Indigenous Dermatology: The Non-Profit Organization That Strives To Provide Dermatologic Care To Indigenous Tribes

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Regardless of who you are and what you do, there is always something that will make you stand out amongst the rest. In the case of Haute Beauty expert Dr. Anna Chacon, she has a passion for patients resolving their dermatologic conditions from the comfort of their homes – no matter where they are located.

In fact, Dr. Chacon is a key leader in Indigenous Dermatology, a non-profit organization created to deliver culturally relevant medicine and care to hard-to-reach indigenous communities throughout North America. To learn more about Dr. Chacon’s involvement in the non-profit and the key aspects that form the basis of the organization, Haute Beauty got the details; here’s what she shared.

What's Indigenous Dermatology's approach?

Indigenous Dermatology advocates for more culturally diverse curricula and perspectives in medical school training. In particular, it is essential to include indigenous groups in medical school and residency training. Centering indigenous groups in traditional Western-focused curricula and medical training will improve the health of the targeted communities and all U.S. citizens who live in rural areas with little access to specialized medicine.

This non-profit organization focuses on two main areas to break down these barriers to provide respectful, high-quality dermatologic care. First, to deliver dermatologic services to communities directly, no matter how far or hard to reach. Second, work to change how the field of medicine includes and teaches about indigenous skin in the medical school curriculum. To make long-term, impactful change, we must work through the existing infrastructure of education and medicine in the United States.

Indigenous Dermatology aims to address long-standing healthcare inequities that have disproportionately affected the growth and dignity of indigenous groups in the United States. To do this, we combine biomedical and demographic data with empirical research methods to identify and address how attitudes and policies can work together to support indigenous groups. This work is guided by a social justice lens that centers on indigenous groups as the original caretakers of this land.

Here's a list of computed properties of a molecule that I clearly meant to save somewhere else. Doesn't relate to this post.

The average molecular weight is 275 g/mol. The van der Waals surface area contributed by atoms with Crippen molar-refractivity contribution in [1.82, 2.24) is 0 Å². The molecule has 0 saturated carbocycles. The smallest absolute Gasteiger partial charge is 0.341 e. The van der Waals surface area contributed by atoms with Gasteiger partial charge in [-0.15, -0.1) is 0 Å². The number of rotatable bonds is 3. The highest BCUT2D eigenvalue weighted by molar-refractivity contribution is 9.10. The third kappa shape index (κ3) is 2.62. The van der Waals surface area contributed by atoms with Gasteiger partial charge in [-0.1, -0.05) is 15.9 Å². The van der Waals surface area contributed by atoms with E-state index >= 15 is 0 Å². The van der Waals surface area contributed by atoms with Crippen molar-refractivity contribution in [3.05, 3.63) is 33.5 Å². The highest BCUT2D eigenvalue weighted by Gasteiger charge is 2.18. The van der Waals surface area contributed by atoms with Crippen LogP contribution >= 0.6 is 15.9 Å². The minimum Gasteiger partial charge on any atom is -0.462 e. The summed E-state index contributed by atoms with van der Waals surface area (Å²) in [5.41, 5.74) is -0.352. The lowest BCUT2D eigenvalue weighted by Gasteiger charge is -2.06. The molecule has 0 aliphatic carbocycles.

At Indigenous Dermatology, we deliver high-quality, culturally sensitive dermatologic care to rural, remote indigenous communities in the United States. We advocate for medical schools to include indigenous skin in their curriculum in order to raise awareness about indigenous communities and create a more inclusive healthcare workforce. We educate by hosting discussion groups and lectures about unique skin conditions that specifically affect indigenous groups.

Photo Credit: Shutterstock

How have you been able to improve remote healthcare?

Working remotely to provide clinical services to patients, monitor patients' health, consult with other healthcare professionals, and give patients access to educational materials in underserved and very remote places.

How much of your day is spent talking with remote patients?

Approximately 50% or more of my day, depending on the number of rural clinics I have scheduled.

Will you ever consider opening an office in an area outside the US?

Not to my knowledge as licensing is difficult. I have thought about moving to Puerto Rico or the Bahamas for tax purposes, and I am also collaborating with Univision to do a show called the price of beauty which will be taking place in different countries.

With indigenous dermatology, is there anything you can’t diagnose from afar?

Pigmented lesions are difficult as they require closer examination, dermoscopy, and occasional biopsies to confirm the histologic diagnosis.

For more information, visit Dr. Anna Chacon's social media: